It’s a good thing the game isn’t all that long, because Unknown Fate doesn’t make it easy to leave in general. During the playable flashbacks, the game menu is unavailable and therefore the ability to quit along with it. This is particularly odd given that many of the save points – points where a player might naturally want to stop – are at the start of these sequences. So it is necessary to play through the flashbacks (which admittedly tend not to be very long), before returning to the dream world and re-enabling access to the menu. However, the next save point typically is not until some distance into the dream world section, forcing you to play much longer than you might have intended.
Other than the quit option (when available), the main menu is not used for much. The video resolution can be changed and one or two control elements tweaked, but by and large controls cannot be remapped (sorry left-handed people, you’re stuck with using WASD and the mouse if not using a game controller) and there are no audio controls at all. The latter is problematic as the voices play at quite a low volume and are frequently drowned out by the music and sound effects. Fortunately, the game always has subtitles enabled so you will at least be able to read what people are saying.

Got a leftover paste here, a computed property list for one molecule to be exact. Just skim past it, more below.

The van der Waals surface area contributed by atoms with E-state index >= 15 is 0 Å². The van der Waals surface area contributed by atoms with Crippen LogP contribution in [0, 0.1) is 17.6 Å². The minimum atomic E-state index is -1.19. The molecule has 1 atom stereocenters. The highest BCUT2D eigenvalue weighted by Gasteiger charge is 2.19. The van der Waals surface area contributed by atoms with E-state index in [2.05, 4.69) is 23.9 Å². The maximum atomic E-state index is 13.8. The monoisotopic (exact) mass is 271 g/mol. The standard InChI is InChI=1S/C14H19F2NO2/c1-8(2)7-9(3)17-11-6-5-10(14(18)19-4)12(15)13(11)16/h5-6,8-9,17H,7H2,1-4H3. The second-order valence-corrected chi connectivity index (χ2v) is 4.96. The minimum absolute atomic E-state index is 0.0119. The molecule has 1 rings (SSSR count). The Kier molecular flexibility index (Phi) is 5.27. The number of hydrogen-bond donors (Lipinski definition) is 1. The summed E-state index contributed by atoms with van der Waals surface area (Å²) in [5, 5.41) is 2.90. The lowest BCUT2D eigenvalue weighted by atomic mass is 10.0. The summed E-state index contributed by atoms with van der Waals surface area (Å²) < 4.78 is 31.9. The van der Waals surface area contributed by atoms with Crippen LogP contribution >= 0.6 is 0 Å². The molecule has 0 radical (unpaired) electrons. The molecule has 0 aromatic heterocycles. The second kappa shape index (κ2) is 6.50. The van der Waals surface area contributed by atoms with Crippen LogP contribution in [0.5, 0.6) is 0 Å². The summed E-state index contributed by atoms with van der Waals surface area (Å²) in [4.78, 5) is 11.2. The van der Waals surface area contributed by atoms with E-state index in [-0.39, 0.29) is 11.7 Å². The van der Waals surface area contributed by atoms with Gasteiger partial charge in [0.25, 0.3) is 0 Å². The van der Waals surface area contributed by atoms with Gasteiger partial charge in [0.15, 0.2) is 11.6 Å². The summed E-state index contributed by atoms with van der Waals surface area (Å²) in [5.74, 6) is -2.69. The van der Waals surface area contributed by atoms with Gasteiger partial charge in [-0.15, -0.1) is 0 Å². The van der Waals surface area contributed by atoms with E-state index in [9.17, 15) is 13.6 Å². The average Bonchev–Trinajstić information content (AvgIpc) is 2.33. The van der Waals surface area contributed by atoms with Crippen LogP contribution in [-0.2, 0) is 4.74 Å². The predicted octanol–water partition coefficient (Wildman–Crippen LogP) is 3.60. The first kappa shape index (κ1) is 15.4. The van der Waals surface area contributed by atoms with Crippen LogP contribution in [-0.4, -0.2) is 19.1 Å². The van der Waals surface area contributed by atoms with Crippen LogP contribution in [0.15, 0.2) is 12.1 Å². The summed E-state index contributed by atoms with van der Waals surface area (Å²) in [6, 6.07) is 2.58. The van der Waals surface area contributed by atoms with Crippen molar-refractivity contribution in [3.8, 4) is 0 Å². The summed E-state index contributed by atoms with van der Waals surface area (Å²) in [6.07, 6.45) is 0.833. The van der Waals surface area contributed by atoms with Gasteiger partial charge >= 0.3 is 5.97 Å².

Quiet though they are, voice-overs are decent enough for the most part, but the one exception is the voice of the main protagonist himself. While his lines are meant to be quite emotional at times, the delivery is always very flat, as if the actor was just reciting from a script without any direction. The music fares better, being suitably creepy and otherworldly, serving more as ambient soundscape at times than playing actual melodies. The sound effects are generally suitable, though the ones for the Artefact seem oddly out of place, sounding like slabs of cement grinding together instead of something airier to match the projection of light when fired.
Unknown Fate brings a slightly offbeat visual fantasy look to the table and pairs it with some interesting environment manipulation mechanics for a first-person puzzle-platformer. It's too bad, then, that its poor storytelling, saving issues, pointless combat, and at times repetitive and tedious gameplay do not make for a pleasant experience on the whole. And even though new Artefact abilities are introduced throughout the game, they’re never really employed in any creative ways. Those who are interested in the concept of building up the platforms needed to traverse an intriguingly surreal setting may find something of value here, but for everyone else, there are better games of this nature that are just a short hop, skip and jump away.